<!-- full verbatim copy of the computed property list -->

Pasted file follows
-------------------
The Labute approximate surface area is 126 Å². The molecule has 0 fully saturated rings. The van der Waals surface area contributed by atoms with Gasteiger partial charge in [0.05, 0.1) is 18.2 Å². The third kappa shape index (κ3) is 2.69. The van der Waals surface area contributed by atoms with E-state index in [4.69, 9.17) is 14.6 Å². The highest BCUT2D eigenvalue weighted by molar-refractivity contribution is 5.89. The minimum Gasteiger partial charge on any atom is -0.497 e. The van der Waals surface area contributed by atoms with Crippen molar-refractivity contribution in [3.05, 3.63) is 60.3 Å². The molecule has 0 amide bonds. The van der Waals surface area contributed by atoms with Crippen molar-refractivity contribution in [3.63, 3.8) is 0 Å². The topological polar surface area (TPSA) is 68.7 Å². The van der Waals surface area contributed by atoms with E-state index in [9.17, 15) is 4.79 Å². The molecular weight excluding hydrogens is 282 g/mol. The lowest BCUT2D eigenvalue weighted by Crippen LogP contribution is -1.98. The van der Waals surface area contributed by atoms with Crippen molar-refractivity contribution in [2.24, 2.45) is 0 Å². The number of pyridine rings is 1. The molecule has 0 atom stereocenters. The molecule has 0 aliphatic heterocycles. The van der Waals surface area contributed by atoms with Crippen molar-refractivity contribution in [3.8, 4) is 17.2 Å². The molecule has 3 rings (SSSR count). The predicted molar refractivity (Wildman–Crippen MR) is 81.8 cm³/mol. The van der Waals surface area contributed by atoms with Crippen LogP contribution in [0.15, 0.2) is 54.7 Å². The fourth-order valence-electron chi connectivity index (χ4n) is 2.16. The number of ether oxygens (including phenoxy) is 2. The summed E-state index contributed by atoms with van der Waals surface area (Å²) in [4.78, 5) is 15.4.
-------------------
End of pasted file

The Labute approximate surface area is 126 Å². The molecule has 0 fully saturated rings. The van der Waals surface area contributed by atoms with Gasteiger partial charge in [0.05, 0.1) is 18.2 Å². The third kappa shape index (κ3) is 2.69. The van der Waals surface area contributed by atoms with E-state index in [4.69, 9.17) is 14.6 Å². The highest BCUT2D eigenvalue weighted by molar-refractivity contribution is 5.89. The minimum Gasteiger partial charge on any atom is -0.497 e. The van der Waals surface area contributed by atoms with Crippen molar-refractivity contribution in [3.05, 3.63) is 60.3 Å². The molecule has 0 amide bonds. The van der Waals surface area contributed by atoms with Crippen molar-refractivity contribution in [3.63, 3.8) is 0 Å². The topological polar surface area (TPSA) is 68.7 Å². The van der Waals surface area contributed by atoms with E-state index in [9.17, 15) is 4.79 Å². The molecular weight excluding hydrogens is 282 g/mol. The lowest BCUT2D eigenvalue weighted by Crippen LogP contribution is -1.98. The van der Waals surface area contributed by atoms with Crippen molar-refractivity contribution in [2.24, 2.45) is 0 Å². The number of pyridine rings is 1. The molecule has 0 atom stereocenters. The molecule has 0 aliphatic heterocycles. The van der Waals surface area contributed by atoms with Crippen molar-refractivity contribution in [3.8, 4) is 17.2 Å². The molecule has 3 rings (SSSR count). The predicted molar refractivity (Wildman–Crippen MR) is 81.8 cm³/mol. The van der Waals surface area contributed by atoms with Crippen LogP contribution in [0.15, 0.2) is 54.7 Å². The fourth-order valence-electron chi connectivity index (χ4n) is 2.16. The number of ether oxygens (including phenoxy) is 2. The summed E-state index contributed by atoms with van der Waals surface area (Å²) in [4.78, 5) is 15.4.